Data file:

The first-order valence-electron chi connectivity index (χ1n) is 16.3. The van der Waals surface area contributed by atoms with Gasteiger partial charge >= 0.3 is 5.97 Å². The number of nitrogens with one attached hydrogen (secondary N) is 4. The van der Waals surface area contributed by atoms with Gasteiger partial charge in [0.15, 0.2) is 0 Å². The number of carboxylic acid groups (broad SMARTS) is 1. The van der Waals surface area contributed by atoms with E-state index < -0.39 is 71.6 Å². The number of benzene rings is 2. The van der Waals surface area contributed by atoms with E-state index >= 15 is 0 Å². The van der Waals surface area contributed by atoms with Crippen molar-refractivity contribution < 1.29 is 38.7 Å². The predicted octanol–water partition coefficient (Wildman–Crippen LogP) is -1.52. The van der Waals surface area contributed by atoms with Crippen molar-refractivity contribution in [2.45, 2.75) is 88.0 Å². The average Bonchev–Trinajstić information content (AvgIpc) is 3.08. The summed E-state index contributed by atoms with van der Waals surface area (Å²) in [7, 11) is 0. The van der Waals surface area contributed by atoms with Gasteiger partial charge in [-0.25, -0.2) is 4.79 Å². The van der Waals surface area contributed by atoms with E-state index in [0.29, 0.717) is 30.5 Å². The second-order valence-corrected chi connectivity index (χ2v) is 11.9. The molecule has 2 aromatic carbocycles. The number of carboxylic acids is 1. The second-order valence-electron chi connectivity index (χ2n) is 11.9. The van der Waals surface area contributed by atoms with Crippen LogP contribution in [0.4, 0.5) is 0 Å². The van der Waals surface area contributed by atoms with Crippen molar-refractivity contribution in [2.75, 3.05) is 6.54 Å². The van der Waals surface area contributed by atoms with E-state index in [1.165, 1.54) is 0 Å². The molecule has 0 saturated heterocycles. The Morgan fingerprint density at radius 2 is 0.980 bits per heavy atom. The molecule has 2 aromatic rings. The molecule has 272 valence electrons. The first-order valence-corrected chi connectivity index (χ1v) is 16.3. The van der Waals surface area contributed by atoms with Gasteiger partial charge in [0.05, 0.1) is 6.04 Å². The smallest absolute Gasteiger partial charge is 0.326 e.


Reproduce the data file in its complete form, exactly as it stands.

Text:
The first-order valence-electron chi connectivity index (χ1n) is 16.3. The van der Waals surface area contributed by atoms with Gasteiger partial charge >= 0.3 is 5.97 Å². The number of nitrogens with one attached hydrogen (secondary N) is 4. The van der Waals surface area contributed by atoms with Gasteiger partial charge in [0.15, 0.2) is 0 Å². The number of carboxylic acid groups (broad SMARTS) is 1. The van der Waals surface area contributed by atoms with E-state index < -0.39 is 71.6 Å². The number of benzene rings is 2. The van der Waals surface area contributed by atoms with E-state index >= 15 is 0 Å². The van der Waals surface area contributed by atoms with Crippen molar-refractivity contribution < 1.29 is 38.7 Å². The predicted octanol–water partition coefficient (Wildman–Crippen LogP) is -1.52. The van der Waals surface area contributed by atoms with Crippen molar-refractivity contribution in [2.45, 2.75) is 88.0 Å². The average Bonchev–Trinajstić information content (AvgIpc) is 3.08. The summed E-state index contributed by atoms with van der Waals surface area (Å²) in [7, 11) is 0. The van der Waals surface area contributed by atoms with Gasteiger partial charge in [-0.25, -0.2) is 4.79 Å². The van der Waals surface area contributed by atoms with E-state index in [0.29, 0.717) is 30.5 Å². The second-order valence-corrected chi connectivity index (χ2v) is 11.9. The molecule has 2 aromatic carbocycles. The number of carboxylic acids is 1. The second-order valence-electron chi connectivity index (χ2n) is 11.9. The van der Waals surface area contributed by atoms with Crippen LogP contribution in [0.4, 0.5) is 0 Å². The van der Waals surface area contributed by atoms with Crippen molar-refractivity contribution in [2.75, 3.05) is 6.54 Å². The van der Waals surface area contributed by atoms with E-state index in [1.165, 1.54) is 0 Å². The molecule has 0 saturated heterocycles. The Morgan fingerprint density at radius 2 is 0.980 bits per heavy atom. The molecule has 2 aromatic rings. The molecule has 272 valence electrons. The first-order valence-corrected chi connectivity index (χ1v) is 16.3. The van der Waals surface area contributed by atoms with Gasteiger partial charge in [0.05, 0.1) is 6.04 Å². The smallest absolute Gasteiger partial charge is 0.326 e.